The Awards Ceremony honoring the 2020 E.O. Lawrence Laureates will begin at 1:00 PM Eastern on Tuesday, January 19th, 2021.

To watch the Awards Ceremony live, click here.

To join via Telephone: 833-568-8864 (Toll Free)
Webinar ID: 161 087 2739
Passcode: 458907
International numbers available, click here.

The ceremony program can be viewed here.

Once available, a recording of the ceremony will be posted.

The E.O. Lawrence Awards are Secretarial awards, recognizing mid-career U.S. scientists and engineers for exceptional scientific, technical, and engineering achievements related to the broad missions of the U.S. Department of Energy and its programs. The awards are among the longest running and most prestigious science and technology awards bestowed by the U.S. Government.

The award will be conferred upon 8 distinguished scientists:

Yi Cui (Stanford University and SLAC National Accelerator Laboratory) – Energy Science and Innovation

For exceptional contributions in nanomaterials design, synthesis and characterization for energy and the environment, particularly for transformational innovations in battery science and technology.

Dana M. Dattelbaum (Los Alamos National Laboratory) – National Security and Nonproliferation

For pioneering physical insights into shock and detonation physics, innovations in the development of Equations of State for energetics and polymers, and critical data for hydrodynamic simulations essential to the National Security programs.

Dustin H. Froula (University of Rochester) – Fusion and Plasma Sciences

For innovative research in laser plasma physics including pioneering spatiotemporal pulse shaping techniques, focused laser plasma instability research, and novel high-resolution Thomson scattering methods that has significantly advanced the Department of Energy’s mission.

M. Zahid Hasan (Princeton University and Lawrence Berkeley National Laboratory) – Condensed Matter and Materials Sciences

For groundbreaking discoveries using spin-angle-resolved photoemission spectroscopy, which elucidated the topological nature and electronic structure of topological insulators, topological phase transitions, and topological semimetals (Weyl fermions), revealing them as new phases of quantum matter.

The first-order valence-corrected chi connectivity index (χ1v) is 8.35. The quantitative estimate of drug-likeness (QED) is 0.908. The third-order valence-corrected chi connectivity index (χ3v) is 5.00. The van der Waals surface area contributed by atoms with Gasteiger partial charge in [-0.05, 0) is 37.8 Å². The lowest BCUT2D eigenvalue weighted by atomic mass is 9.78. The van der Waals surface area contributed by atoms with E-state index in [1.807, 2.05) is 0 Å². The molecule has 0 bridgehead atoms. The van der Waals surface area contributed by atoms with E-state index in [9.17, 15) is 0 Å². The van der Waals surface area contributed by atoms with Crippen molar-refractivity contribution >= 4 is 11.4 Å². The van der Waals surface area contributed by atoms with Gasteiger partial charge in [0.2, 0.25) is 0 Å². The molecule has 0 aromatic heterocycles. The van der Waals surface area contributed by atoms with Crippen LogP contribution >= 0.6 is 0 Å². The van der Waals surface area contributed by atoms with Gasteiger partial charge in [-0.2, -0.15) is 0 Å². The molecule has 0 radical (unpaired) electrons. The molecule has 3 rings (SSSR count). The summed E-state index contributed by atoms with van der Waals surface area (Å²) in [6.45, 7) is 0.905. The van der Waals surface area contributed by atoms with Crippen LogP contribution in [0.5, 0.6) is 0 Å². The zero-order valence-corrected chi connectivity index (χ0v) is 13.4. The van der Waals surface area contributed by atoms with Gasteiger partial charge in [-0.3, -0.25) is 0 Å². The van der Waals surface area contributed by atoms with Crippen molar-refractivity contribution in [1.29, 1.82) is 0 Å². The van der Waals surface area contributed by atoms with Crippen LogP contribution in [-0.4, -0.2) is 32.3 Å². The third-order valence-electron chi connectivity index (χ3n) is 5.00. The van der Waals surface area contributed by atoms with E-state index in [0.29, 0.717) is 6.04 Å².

Daniel Kasen (University of California, Berkeley and Lawrence Berkeley National Laboratory) – Nuclear Physics

For pioneering contributions in multi-messenger astrophysics, including seminal work on kilonovae, r-process nucleosynthesis, white dwarfs, and Type I and II supernovae; and for leadership in the application of high performance computing in astrophysics.

Robert B. Ross (Argonne National Laboratory) – Computer, Information, and Knowledge Sciences

For significant research contributions in the areas of scientific data storage and management, and communication software and architectures; and leadership in major DOE initiatives such as the SciDAC program. 

Susannah G. Tringe (Lawrence Berkeley National Laboratory) – Biological and Environmental Sciences

For advances in sequence-based studies of microbial assemblies, revealing the roles of microbial communities in carbon cycling, in interactions with plants, and as drivers of methane production, nutrient cycling, greenhouse gas emissions, and water recycling.

Krista S. Walton (Georgia Institute of Technology) – Atomic, Molecular, and Chemical Sciences

For groundbreaking research on understanding and control of the hydrolytic and chemical stability of porous metal-organic frameworks in complex environments, and for its transformative impact on separation science.